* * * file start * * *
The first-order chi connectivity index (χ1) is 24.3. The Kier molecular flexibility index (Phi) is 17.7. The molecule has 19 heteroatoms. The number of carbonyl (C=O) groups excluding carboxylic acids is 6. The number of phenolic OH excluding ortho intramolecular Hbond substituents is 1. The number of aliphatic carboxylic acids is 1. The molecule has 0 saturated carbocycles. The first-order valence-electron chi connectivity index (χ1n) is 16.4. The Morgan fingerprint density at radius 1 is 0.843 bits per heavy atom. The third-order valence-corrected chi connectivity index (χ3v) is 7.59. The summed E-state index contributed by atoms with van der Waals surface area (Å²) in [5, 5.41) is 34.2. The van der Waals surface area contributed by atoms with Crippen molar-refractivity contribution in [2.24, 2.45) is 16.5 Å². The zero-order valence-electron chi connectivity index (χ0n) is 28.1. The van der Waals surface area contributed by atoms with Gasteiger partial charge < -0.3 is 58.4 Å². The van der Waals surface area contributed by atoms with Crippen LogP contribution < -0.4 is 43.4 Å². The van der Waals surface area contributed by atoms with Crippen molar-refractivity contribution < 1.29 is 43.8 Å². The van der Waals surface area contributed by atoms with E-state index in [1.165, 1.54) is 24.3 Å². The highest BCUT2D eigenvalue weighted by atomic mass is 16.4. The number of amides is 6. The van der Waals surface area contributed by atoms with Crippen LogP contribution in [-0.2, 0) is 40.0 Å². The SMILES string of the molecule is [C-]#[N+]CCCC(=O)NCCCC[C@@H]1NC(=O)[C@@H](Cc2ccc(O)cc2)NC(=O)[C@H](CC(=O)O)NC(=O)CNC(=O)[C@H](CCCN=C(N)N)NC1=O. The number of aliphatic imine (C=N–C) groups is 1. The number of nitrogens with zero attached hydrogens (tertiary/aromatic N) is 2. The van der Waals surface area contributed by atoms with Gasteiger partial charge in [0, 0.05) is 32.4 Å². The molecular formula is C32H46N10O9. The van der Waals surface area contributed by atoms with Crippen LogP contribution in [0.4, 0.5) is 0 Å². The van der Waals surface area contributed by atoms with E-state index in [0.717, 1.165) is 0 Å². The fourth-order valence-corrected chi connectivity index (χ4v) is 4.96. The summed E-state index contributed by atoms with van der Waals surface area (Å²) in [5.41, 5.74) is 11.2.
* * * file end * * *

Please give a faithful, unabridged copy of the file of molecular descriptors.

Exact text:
The first-order chi connectivity index (χ1) is 24.3. The Kier molecular flexibility index (Phi) is 17.7. The molecule has 19 heteroatoms. The number of carbonyl (C=O) groups excluding carboxylic acids is 6. The number of phenolic OH excluding ortho intramolecular Hbond substituents is 1. The number of aliphatic carboxylic acids is 1. The molecule has 0 saturated carbocycles. The first-order valence-electron chi connectivity index (χ1n) is 16.4. The Morgan fingerprint density at radius 1 is 0.843 bits per heavy atom. The third-order valence-corrected chi connectivity index (χ3v) is 7.59. The summed E-state index contributed by atoms with van der Waals surface area (Å²) in [5, 5.41) is 34.2. The van der Waals surface area contributed by atoms with Crippen molar-refractivity contribution in [2.24, 2.45) is 16.5 Å². The zero-order valence-electron chi connectivity index (χ0n) is 28.1. The van der Waals surface area contributed by atoms with Gasteiger partial charge < -0.3 is 58.4 Å². The van der Waals surface area contributed by atoms with Crippen LogP contribution < -0.4 is 43.4 Å². The van der Waals surface area contributed by atoms with Crippen molar-refractivity contribution < 1.29 is 43.8 Å². The van der Waals surface area contributed by atoms with E-state index in [1.165, 1.54) is 24.3 Å². The highest BCUT2D eigenvalue weighted by atomic mass is 16.4. The number of amides is 6. The van der Waals surface area contributed by atoms with Crippen LogP contribution in [-0.2, 0) is 40.0 Å². The SMILES string of the molecule is [C-]#[N+]CCCC(=O)NCCCC[C@@H]1NC(=O)[C@@H](Cc2ccc(O)cc2)NC(=O)[C@H](CC(=O)O)NC(=O)CNC(=O)[C@H](CCCN=C(N)N)NC1=O. The number of aliphatic imine (C=N–C) groups is 1. The number of nitrogens with zero attached hydrogens (tertiary/aromatic N) is 2. The van der Waals surface area contributed by atoms with Gasteiger partial charge in [0, 0.05) is 32.4 Å². The molecular formula is C32H46N10O9. The van der Waals surface area contributed by atoms with Crippen LogP contribution in [0.4, 0.5) is 0 Å². The van der Waals surface area contributed by atoms with E-state index in [0.717, 1.165) is 0 Å². The fourth-order valence-corrected chi connectivity index (χ4v) is 4.96. The summed E-state index contributed by atoms with van der Waals surface area (Å²) in [5.41, 5.74) is 11.2.